Starting & Stopping

We’re a week into 2021. How are your new year’s resolutions going?

Most are still going strong at this point, but as January creeps along, many people start finding it more and more challenging to follow through.

Why is that? 

According to a new psychological study, it may depend on how we phrase our goals. The study followed a little over 1,000 patients over 12 months. Researchers found that most resolutions are centered around avoiding or stopping something. What they suggest instead is that we find a way to pivot and start something. That way, we are much more likely to stick with it and succeed.

The resolution to “stop being so lazy” is a good example. Simply by rephrasing it into “go to the gym more” or “work for at least 2 hours a day,” researchers found that people had a greater chance at accomplishing their goal.

The study found that around 60% of the participants with positive goals, or “approach-oriented goals,” saw themselves as successful a year later, in contrast to only 47 percent of the participants who had avoidance-oriented goals.

Even though those two statistics aren’t worlds apart, the data is significant in that it identifies a clear pattern — people who make approach-oriented goals are more likely to succeed.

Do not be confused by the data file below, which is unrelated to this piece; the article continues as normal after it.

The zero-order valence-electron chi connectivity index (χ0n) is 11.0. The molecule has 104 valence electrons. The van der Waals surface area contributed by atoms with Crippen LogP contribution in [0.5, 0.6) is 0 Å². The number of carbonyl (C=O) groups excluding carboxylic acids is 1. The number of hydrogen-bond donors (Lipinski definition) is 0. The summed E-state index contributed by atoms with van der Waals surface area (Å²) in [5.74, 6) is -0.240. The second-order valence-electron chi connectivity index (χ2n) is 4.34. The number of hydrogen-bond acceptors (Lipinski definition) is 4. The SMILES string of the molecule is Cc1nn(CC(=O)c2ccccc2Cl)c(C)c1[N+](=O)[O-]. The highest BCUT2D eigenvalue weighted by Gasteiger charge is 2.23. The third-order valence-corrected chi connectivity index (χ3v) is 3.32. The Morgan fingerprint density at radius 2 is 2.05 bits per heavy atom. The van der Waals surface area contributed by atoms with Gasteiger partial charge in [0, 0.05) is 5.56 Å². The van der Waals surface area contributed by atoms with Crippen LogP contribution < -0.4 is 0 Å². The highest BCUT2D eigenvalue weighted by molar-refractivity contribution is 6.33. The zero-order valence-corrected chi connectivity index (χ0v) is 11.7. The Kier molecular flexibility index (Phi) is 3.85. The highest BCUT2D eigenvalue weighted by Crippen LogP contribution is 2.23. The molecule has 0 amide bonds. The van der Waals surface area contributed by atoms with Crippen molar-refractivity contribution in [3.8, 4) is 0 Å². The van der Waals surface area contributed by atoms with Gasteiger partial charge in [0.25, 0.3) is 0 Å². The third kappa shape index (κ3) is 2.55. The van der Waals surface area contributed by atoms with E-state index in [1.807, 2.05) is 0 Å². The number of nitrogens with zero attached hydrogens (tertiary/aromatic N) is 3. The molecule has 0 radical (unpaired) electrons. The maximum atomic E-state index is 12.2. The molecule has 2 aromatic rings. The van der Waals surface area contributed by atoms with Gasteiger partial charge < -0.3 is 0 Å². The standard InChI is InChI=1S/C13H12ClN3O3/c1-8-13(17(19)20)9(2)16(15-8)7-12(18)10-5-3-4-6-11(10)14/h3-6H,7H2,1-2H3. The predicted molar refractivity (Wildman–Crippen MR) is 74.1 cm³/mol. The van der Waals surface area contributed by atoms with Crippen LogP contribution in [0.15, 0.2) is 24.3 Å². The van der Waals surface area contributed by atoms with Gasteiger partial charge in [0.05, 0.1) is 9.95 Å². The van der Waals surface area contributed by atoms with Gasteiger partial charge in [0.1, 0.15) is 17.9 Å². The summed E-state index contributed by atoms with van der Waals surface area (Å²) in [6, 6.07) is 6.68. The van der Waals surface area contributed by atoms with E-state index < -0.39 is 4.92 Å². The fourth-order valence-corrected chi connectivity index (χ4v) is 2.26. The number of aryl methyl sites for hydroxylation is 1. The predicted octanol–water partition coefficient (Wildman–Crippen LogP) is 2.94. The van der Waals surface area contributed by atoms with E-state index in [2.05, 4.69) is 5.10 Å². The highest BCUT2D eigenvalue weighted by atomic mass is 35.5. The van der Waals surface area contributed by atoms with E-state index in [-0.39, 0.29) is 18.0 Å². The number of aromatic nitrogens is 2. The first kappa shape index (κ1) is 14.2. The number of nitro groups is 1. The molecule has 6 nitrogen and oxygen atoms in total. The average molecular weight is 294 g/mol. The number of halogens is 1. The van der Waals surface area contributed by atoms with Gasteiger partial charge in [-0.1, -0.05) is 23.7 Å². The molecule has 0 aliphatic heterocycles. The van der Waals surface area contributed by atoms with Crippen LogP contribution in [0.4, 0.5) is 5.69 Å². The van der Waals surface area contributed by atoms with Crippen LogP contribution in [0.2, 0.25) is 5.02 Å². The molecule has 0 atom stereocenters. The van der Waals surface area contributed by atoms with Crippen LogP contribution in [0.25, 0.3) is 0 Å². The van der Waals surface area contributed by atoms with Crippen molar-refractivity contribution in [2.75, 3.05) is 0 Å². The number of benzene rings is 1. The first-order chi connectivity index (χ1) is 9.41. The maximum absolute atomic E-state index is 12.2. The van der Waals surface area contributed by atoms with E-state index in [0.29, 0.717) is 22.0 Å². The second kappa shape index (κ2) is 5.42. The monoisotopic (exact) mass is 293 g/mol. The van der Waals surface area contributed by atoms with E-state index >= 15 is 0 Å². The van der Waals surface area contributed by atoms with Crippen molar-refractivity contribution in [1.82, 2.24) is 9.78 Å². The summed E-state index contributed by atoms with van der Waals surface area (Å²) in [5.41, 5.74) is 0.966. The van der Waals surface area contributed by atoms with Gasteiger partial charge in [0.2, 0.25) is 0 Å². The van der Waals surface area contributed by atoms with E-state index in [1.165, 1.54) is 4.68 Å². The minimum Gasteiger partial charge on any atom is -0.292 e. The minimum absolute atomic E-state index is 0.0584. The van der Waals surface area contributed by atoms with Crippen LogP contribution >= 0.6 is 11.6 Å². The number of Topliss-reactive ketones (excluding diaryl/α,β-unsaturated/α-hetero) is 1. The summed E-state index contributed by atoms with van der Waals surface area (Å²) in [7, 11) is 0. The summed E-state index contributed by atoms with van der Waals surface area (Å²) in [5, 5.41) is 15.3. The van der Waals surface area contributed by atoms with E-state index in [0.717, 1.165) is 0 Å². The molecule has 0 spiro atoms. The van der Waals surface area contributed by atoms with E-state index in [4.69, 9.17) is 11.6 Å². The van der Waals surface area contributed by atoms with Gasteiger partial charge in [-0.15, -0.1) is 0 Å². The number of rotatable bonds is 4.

So instead of making a resolution to lose weight, you may want to rephrase it into exercising more and eating better. This seemingly unnoticeable flip in language could give you a noticeable push in the right direction. It turns your goal into an attainable action.

The participants of the study were separated into different groups depending upon their relational support network. Surprisingly, the researchers found that people with just some support had the highest success rates, even more so than those with high relational support levels.

That finding suggests that getting too much support for a goal might ultimately stress out us out or put too much pressure on the goal.

The researchers noted, “Participants with approach-oriented goals were significantly more successful than those with avoidance-oriented goals (58.9% vs. 47.1%). The group that received some support was exclusively and significantly more successful compared to the other two. This study reveals that New Year’s resolutions can have lasting effects, even at a one-year follow-up.”

You can find the study in the journal PLOS One. It is believed to be the most comprehensive ever completed on new year’s resolutions. 

You may want to give your resolutions some more thought. Do you need to change the way you phrase them? Or, do you need to make some now that you have a new trick up your sleeve to help you be more successful? Either way, we believe that we can always take steps towards being healthier and more fulfilled. Here’s to your success in 2021. We believe in you!

Sources:

https://www.su.se/english/news/how-to-succeed-in-keeping-your-new-year-s-resolution-1.531618
https://www.researchgate.net/publication/269603745_Why_Is_Avoidance_Motivation_Problematic_and_What_Can_Be_Done_About_It
https://journals.plos.org/plosone/article?id=10.1371/journal.pone.0234097

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